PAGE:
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Great Manmade River





Great Manmade River, Libya
Great Manmade River, Libya
Great Manmade River, Libya

In Libya, a network of pipelines supplying water from fossil aquifers in the south of the country. The reservoirs are not replenished.
Water is pumped from 270 wells, the deepest being 500 metre deep. Pipes, 4 metre in diametre, run for a total of about 4,000 km into the desert areas. The capacity is 6.5 million m³ per day. Although the water is mainly intended to help agriculture in the country, it is providing water for even the biggest cities in the country.
Libya has several regions with underground water basins, the Tazirba at Kufra and the Jebel Hasana at Marzuq are the largest. Official estimates set the reservoirs to be higher than 35,000 km³. Should these figures be correct, it appears that the reservoirs are emptied in less than 20 years. Still Libyan authorities claims that the amounts of water equals 200 years of Nile River water flow.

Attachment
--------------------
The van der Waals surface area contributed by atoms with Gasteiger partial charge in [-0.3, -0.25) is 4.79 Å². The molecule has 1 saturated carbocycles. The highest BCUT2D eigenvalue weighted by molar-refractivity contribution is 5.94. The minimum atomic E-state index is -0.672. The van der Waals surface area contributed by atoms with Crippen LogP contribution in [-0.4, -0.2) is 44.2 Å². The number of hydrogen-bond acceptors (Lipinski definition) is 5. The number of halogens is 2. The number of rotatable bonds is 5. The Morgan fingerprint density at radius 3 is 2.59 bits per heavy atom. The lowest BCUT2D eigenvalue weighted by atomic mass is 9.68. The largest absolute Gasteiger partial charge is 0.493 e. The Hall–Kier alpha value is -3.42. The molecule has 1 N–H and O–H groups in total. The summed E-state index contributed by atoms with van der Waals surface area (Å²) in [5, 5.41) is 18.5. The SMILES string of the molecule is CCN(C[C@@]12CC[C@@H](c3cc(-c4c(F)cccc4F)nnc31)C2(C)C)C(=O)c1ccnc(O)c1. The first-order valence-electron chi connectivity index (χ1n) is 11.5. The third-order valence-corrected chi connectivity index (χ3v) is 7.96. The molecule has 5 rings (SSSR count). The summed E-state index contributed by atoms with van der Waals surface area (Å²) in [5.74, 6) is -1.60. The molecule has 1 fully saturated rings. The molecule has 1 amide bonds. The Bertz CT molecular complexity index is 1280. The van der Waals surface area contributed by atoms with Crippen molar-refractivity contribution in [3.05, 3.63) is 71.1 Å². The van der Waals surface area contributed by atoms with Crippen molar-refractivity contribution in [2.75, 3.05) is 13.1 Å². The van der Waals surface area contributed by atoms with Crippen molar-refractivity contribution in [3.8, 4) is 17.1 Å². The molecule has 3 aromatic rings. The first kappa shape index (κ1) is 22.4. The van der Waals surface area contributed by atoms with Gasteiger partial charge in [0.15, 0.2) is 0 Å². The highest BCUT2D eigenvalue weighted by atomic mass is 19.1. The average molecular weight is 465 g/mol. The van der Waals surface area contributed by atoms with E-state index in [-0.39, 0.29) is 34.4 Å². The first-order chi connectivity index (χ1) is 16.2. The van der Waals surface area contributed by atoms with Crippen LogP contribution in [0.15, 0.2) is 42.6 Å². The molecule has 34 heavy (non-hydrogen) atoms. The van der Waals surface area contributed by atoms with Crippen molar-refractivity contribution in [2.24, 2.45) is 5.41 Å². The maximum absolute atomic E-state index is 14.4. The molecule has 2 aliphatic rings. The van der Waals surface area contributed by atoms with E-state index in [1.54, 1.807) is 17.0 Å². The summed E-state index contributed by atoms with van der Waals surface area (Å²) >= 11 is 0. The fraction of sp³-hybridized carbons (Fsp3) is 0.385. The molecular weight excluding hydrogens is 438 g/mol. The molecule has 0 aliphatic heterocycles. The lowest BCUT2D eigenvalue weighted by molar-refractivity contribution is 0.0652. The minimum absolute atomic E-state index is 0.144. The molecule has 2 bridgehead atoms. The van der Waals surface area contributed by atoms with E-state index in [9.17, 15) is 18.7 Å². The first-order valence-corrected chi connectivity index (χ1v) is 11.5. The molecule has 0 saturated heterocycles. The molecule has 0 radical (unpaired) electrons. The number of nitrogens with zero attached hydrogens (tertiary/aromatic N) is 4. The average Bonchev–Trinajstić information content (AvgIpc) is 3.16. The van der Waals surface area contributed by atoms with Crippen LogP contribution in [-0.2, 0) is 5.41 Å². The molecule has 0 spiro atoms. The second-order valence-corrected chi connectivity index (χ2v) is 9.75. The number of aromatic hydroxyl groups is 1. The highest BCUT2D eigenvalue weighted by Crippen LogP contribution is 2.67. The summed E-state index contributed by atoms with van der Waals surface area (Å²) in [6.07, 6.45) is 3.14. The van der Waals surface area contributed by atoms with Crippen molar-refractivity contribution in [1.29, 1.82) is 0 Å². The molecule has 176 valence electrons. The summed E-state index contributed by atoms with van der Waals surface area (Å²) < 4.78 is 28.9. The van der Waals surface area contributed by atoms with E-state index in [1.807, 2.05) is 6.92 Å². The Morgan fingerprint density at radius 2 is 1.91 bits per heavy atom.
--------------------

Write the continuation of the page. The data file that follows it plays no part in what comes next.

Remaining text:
The project has been funded by the Libyan government, and its cost has been estimated to be around US$25 billion, all financed without foreign loans.

History
1953: While searching for oil, huge water reservoirs are discovered in the desert.
1960's: Great Manmade River is planned.
1984: The construction work on the Great Manmade River is begun.
1989: Water reach the Ajdabiyya reservoir.
1990: UNESCO steps in to train engineers and technicians working on the project.
1991 August 28: The first phase of the project is opened.
1996: The pipes of the project reach Tripoli.




By Tore Kjeilen